When Australian Dr Pooja Newman went to an Adele concert earlier this year, she never thought that it would almost end her life.
No, she didn’t faint because of the singer’s beautiful voice, or suffered heart problems because of the soulful tunes. The culprit was the hundreds of balloons covered in latex powder that were released into the crowd.
Dr Newman, who has a latex allergy, felt her lips swelling and couldn’t breathe. She knew she was going into anaphylactic shock and that she was in deep trouble.
She also knew she needed epinephrine, but when three EpiPen doses didn't significantly reduce her symptoms, she was rushed to the intensive care unit of a local hospital.
Dr Newman recovered, but if she hadn’t had epinephrine, the outcome might have been tragic. After her recovery, she launched a non-profit organisation called "Globalaai" to address the issue of latex allergy. "It made me realise that much more needed to be done to increase social awareness and safety for anapylaxis," she told ABC.
Millions of people worldwide are affected by allergies. An allergy causes sickness and/or discomfort after coming into contact with a substance (allergen) that is harmless to most other people.
People often believe they are allergic to something when, in fact, they only have a “sensitivity”. The difference is that in the case of a true allergy there is an immune system reaction that can range from mild to life-threatening (anaphylactic shock).
Latex allergy occurs when the body's immune system overreacts to proteins found in natural rubber. These protein allergens are most often found in certain types of rubber gloves and latex condoms.
Latex allergies aren’t only triggered by touch and in sensitive people, inhaling the fine latex powder that coats gloves and balloons, can cause a reaction. It is thus understandable why Dr Newman suffered such a severe reaction.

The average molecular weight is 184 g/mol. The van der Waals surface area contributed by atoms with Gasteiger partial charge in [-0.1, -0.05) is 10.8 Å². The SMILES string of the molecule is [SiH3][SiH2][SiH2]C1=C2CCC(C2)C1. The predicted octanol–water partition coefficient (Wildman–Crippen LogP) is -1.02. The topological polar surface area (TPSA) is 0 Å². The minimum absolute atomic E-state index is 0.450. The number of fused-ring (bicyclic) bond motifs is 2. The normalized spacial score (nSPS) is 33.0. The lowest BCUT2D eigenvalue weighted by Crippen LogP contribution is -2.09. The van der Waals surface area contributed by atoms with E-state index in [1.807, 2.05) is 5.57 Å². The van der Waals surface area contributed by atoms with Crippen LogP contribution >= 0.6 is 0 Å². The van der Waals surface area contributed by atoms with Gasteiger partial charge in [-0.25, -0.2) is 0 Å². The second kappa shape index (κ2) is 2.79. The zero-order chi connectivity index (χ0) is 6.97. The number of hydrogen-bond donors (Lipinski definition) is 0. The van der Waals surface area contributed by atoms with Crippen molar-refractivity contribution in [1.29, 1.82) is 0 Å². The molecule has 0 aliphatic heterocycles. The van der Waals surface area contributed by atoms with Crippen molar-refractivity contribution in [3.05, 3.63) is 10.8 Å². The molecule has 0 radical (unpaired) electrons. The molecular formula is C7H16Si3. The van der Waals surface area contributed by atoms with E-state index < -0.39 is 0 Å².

People who are allergic to latex may also be allergic to bananas, avocados, chestnuts and kiwi fruit.
Only a small percentage of the population is allergic to latex, but the number is higher among medical personnel because of their constant exposure to latex products like gloves.
The signs of an anaphylactic reaction
An anaphylactic response can begin within seconds or within the first 20 minutes after exposure (rapid or delayed). The faster the onset of the reaction, the greater the likelihood that it will be severe.
An untrained person will not be able to make a diagnosis, but according to a reviewed Health24 article severe anaphylactic reactions are usually associated with:
- Extreme tightness of the chest
- Difficulty breathing
- Cramping and diarrhoea
- Swelling of the face, lips and tongue
- Fainting and collapse (because of a drop in blood pressure)
Epinephrine, delivered by means of e.g. an EpiPen, is the standard initial treatment for anaphylaxis. And even when there's doubt if the person is experiencing actual anaphylaxis, according to the American College of Allergy, Asthma, and Immunology (ACAAI) epinephrine should be administered.
Epinephrine (adrenaline) reverses the cardiovascular effects of an anaphylactic reaction and helps to dilate the airways. Ideally, an epinephrine injection should be given at the very beginning of a reaction.
The ACAAI emphasises that there is no substitute for epinephrine as the most important tool for combatting anaphylaxis and that antihistamines and corticosteroids should not be given instead of epinephrine because they don’t work fast enough.
It is therefore strongly recommended that epinephrine (e.g. an EpiPen) be carried with the allergic person at all times.
Although it can be a lifesaver, epinephrine cannot replace thorough assessment and treatment in a hospital. If symptoms persist after the initial injection, injections may be repeated every 10–20 minutes on the way to the hospital.
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